Nikkei to trade in tight band, trading houses to gain

TOKYO (Reuters) – Japan’s Nikkei may trade in a narrow range for a third day on Tuesday, with resource-related shares seen climbing on the back of surging commodity prices, while chipmakers will probably extend their post-quake drops, tracking losses sustained by their U.S. peers the day before.

The Nikkei approached its 200-day moving average at 9,822 in the last two sessions, but that level and the 9,800 line proved too stiff a resistance for a market troubled by lingering uncertainty over the exact impact of the massive earthquake on March 11.

Although it has recovered more than two-thirds of the ground lost during its steep tumble in the aftermath of the disaster, the Nikkei remains nearly 7 percent below its pre-quake levels and market players say the rapid rebound has likely run its course.

“I wouldn’t be surprised if the Nikkei starts coming off the recent levels around the third week of April, after Intel’s earnings are out. If they’re weak, they may push the Nikkei lower,” said Takashi Hiroki, chief strategist at Monex Securities.

Most analysts predict the Nikkei may fall in mid-May, when Japanese firms release their results for the first quarter of the current financial year, revealing how much damage they sustained after the quake.

Oil-related shares such as Japan’s largest oil and gas developer, Inpex Corp (1605.T: Quote, Profile, Research) and trading houses like Mitsui & Co (8031.T: Quote, Profile, Research) are set to extend gains after oil prices rose to their highest since 2008 on Monday on supply concerns.

Chipmakers such as Elpida Memory Inc (6665.T: Quote, Profile, Research) may slip after the Philadelphia semiconductor index (.SOX: Quote, Profile, Research) fell 0.9 percent. It has lost 2.9 percent over the past four days. (.N: Quote, Profile, Research)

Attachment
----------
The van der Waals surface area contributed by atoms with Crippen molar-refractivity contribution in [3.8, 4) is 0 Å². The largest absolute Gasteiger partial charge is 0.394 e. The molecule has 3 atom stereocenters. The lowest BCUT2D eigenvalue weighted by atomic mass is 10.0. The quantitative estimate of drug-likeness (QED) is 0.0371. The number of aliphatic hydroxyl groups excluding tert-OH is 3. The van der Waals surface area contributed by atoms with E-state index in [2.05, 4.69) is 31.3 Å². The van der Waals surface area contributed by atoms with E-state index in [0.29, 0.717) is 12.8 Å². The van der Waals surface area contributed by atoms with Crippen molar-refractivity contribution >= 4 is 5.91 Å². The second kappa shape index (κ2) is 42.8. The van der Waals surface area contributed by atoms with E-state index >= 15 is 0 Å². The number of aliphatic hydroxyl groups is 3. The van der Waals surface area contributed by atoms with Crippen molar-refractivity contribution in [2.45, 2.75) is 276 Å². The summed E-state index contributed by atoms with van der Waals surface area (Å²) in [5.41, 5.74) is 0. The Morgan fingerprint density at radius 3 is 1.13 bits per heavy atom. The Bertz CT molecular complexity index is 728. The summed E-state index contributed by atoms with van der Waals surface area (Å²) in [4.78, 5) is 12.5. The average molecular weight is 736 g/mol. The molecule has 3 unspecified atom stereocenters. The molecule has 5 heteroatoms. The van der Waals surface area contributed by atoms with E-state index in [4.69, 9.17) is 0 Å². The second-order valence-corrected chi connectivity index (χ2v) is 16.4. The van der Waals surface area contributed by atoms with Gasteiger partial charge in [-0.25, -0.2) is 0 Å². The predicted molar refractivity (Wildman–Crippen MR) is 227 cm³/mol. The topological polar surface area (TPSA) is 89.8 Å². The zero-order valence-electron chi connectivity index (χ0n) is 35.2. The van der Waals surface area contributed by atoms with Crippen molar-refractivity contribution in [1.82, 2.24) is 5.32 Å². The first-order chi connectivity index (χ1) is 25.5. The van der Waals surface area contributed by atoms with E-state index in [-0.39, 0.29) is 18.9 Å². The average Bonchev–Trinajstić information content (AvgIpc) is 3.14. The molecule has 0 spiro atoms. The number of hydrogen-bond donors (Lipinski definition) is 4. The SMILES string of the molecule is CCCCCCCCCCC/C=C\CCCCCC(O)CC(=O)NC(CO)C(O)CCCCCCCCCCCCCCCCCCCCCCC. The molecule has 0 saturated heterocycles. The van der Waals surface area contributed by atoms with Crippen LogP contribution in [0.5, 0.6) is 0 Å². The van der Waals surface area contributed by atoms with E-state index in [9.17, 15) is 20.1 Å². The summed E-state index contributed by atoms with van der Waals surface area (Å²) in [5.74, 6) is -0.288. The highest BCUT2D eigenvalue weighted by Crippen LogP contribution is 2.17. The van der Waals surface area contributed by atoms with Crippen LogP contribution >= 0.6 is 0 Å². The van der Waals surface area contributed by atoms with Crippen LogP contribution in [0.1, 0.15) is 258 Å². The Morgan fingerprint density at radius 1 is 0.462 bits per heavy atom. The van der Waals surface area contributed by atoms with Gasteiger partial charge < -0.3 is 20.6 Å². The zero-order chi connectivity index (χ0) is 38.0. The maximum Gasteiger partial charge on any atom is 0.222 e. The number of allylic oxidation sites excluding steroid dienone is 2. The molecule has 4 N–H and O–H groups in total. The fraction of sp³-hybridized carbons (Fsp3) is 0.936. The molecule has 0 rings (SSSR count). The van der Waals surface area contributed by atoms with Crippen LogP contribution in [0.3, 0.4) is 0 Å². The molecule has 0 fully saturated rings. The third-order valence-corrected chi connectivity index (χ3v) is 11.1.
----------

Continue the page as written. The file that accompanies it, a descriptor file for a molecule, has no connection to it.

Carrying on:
Nomura Securities maintained a neutral view on U.S. semiconductor stocks, citing weakened demand, peak gross margins and higher capital spending in the sector.

The Nikkei (.N225: Quote, Profile, Research) is expected to trade between 9,700 and 9,800 on Tuesday after ending up 0.1 percent at 9,718.89 on Monday.

Nikkei futures in Chicago rose to 9,745 up 35 points from the Osaka close of 9,710.

S&P closes flat, fails to break through resistance (.N: Quote, Profile, Research) > Euro hovers near 5-month high versus dollar View Fed will stay the course boosts bonds (US/: Quote, Profile, Research) > Gold up, silver hits 31-yr highs on inflation worry (GOL/: Quote, Profile, Research) > Oil climbs to highest since 2008 on supply concerns


–Sumitomo Light Metal Industries (5738.T: Quote, Profile, Research)

Sumitomo Light said on Monday it has led a group of Japanese firms in buying U.S.-based ARCO Aluminum from a subsidiary of British oil major BP Plc (BP.L: Quote, Profile, Research) for $680 million.

–Mitsui & Co (8031.T: Quote, Profile, Research)

Mitsui on Monday signed a memorandum of understanding (MoU) with two Malaysian firms to conduct a study on the feasibility of biogas power generation at palm oil mills in the Southeast Asian country.

–Toyota Motor Co (7203.T: Quote, Profile, Research)

The world’s largest automaker must decide this month which of its North American plants to idle as the automaker grapples with parts supply disruptions caused by the earthquake, tsunami and nuclear crisis in Japan.

–Tokyo Electric Power Co Ltd (TEPCO) (9501.T: Quote, Profile, Research)

TEPCO plans to start paying compensation to those who had to evacuate or suffered other losses due to the Fukushima Daiichi nuclear plant accident before damages have been assessed, the Yomiuri Shimbun newspaper said on Tuesday.

–Mitsubishi Corp (8058.T: Quote, Profile, Research)

Mitsubishi is among the unlucky firms who bought the most number of shares in TEPCO ahead of the massive earthquake in Japan, according to data from Thomson Reuters StreetSight.

(Reporting by Antoni Slodkowski; Editing by Joseph Radford)

Nikkei to trade in tight band, trading houses to gain